In Chapter One, "The Hearth and the Salamander," while playing cards at the fire station, Montag observes as though he has not before that the other men are "all mirror images of himself." He reflects upon the old man whose library the firemen burned and asks, "What happened to him?" Betty replies that the man was taken off to the asylum. In disbelief, Montag remarks that the man was not insane.
Beatty arranged his cards quietly. "Any man's insane who thinks he can fool the government and us."
"I've tried to imagine," said Montag, "just how it would feel. I mean, to have firemen burn our houses and our books."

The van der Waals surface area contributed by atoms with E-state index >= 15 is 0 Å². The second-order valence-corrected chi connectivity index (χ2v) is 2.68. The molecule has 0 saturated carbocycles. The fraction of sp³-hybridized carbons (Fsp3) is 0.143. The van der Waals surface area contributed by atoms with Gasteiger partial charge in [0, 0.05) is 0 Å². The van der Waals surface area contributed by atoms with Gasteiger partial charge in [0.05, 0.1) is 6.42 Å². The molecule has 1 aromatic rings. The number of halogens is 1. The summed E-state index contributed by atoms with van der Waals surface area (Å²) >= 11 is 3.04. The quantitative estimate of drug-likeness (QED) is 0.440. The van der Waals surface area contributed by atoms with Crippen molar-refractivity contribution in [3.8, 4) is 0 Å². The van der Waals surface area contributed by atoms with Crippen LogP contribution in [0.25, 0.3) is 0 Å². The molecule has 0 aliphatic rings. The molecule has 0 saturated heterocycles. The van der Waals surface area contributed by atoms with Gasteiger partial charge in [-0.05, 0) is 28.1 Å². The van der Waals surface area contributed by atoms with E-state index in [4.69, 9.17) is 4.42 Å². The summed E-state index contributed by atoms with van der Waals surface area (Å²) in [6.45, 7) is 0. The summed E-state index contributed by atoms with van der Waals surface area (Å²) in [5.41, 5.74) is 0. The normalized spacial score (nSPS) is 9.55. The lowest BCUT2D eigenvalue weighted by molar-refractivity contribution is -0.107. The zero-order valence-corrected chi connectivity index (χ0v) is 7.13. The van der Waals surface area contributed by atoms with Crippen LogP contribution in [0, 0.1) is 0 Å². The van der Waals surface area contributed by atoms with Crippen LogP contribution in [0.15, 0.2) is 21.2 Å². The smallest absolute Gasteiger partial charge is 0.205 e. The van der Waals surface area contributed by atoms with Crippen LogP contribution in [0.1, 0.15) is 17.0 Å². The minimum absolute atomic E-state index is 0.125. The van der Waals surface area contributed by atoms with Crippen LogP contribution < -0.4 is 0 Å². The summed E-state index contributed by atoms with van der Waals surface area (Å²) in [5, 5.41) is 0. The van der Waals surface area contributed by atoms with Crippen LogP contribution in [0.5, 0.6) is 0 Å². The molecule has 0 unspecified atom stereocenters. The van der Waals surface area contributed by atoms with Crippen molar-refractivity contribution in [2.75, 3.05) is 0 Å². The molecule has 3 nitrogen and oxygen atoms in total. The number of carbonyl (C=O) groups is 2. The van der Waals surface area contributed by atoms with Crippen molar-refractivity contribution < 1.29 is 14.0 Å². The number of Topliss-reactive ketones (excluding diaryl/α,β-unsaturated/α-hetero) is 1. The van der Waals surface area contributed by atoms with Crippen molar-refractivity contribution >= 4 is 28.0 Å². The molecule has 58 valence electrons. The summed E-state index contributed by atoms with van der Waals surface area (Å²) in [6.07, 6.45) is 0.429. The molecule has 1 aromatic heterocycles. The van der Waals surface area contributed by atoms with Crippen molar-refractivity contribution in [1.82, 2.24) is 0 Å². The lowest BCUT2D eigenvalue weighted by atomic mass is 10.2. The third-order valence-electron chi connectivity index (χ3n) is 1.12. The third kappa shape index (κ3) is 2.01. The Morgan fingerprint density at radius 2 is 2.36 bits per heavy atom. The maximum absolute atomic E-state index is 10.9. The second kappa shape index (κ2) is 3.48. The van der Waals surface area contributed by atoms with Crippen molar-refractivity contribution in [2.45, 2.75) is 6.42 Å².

"We haven't any books."
"But if we did have some."
Then, Beatty pointedly asks Montag if he has any books; Montag replies that he does not, but he envision the old man in the park with whom he has spoken.
Montag hesitated. "What--was it always like this? The firehouse, our work? I mean, well, once upon a time..."
These questions are the ones that are significant as they clearly raise Beatty's suspicions. Bradbury signals to the reader that Montag is in dangerous territory as he writes that Montag opens his mouth and
...it was Clarisse McClellan saying "Didn't firemen prevent fires rather than stoke them up and get them going?"
At this point, Stoneman and Black bring out their rule books that contain the history of the Firemen of America and the men all watch Montag. Clearly, their suspicions about Montag's devotion to his job have been raised.